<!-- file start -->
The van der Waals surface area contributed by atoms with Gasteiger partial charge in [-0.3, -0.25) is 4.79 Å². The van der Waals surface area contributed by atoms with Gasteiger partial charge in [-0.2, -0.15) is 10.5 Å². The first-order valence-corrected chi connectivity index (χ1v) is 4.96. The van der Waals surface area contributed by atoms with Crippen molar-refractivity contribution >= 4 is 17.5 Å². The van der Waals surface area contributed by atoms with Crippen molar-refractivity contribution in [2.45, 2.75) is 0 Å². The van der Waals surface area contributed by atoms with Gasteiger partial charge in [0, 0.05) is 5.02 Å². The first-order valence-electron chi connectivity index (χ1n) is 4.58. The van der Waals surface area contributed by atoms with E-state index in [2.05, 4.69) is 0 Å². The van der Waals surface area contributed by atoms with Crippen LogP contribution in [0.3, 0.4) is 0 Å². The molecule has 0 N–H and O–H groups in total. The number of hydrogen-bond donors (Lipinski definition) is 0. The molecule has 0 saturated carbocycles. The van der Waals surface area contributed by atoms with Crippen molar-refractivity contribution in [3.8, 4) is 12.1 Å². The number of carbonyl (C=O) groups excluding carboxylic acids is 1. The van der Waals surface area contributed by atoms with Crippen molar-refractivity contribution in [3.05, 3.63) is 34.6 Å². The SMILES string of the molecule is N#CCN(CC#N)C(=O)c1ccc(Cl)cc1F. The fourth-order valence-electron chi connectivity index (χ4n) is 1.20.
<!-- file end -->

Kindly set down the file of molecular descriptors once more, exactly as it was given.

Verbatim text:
The van der Waals surface area contributed by atoms with Gasteiger partial charge in [-0.3, -0.25) is 4.79 Å². The van der Waals surface area contributed by atoms with Gasteiger partial charge in [-0.2, -0.15) is 10.5 Å². The first-order valence-corrected chi connectivity index (χ1v) is 4.96. The van der Waals surface area contributed by atoms with Crippen molar-refractivity contribution >= 4 is 17.5 Å². The van der Waals surface area contributed by atoms with Crippen molar-refractivity contribution in [2.45, 2.75) is 0 Å². The van der Waals surface area contributed by atoms with Gasteiger partial charge in [0, 0.05) is 5.02 Å². The first-order valence-electron chi connectivity index (χ1n) is 4.58. The van der Waals surface area contributed by atoms with E-state index in [2.05, 4.69) is 0 Å². The van der Waals surface area contributed by atoms with Crippen LogP contribution in [0.3, 0.4) is 0 Å². The molecule has 0 N–H and O–H groups in total. The number of hydrogen-bond donors (Lipinski definition) is 0. The molecule has 0 saturated carbocycles. The van der Waals surface area contributed by atoms with Crippen molar-refractivity contribution in [3.8, 4) is 12.1 Å². The number of carbonyl (C=O) groups excluding carboxylic acids is 1. The van der Waals surface area contributed by atoms with Crippen molar-refractivity contribution in [3.05, 3.63) is 34.6 Å². The SMILES string of the molecule is N#CCN(CC#N)C(=O)c1ccc(Cl)cc1F. The fourth-order valence-electron chi connectivity index (χ4n) is 1.20.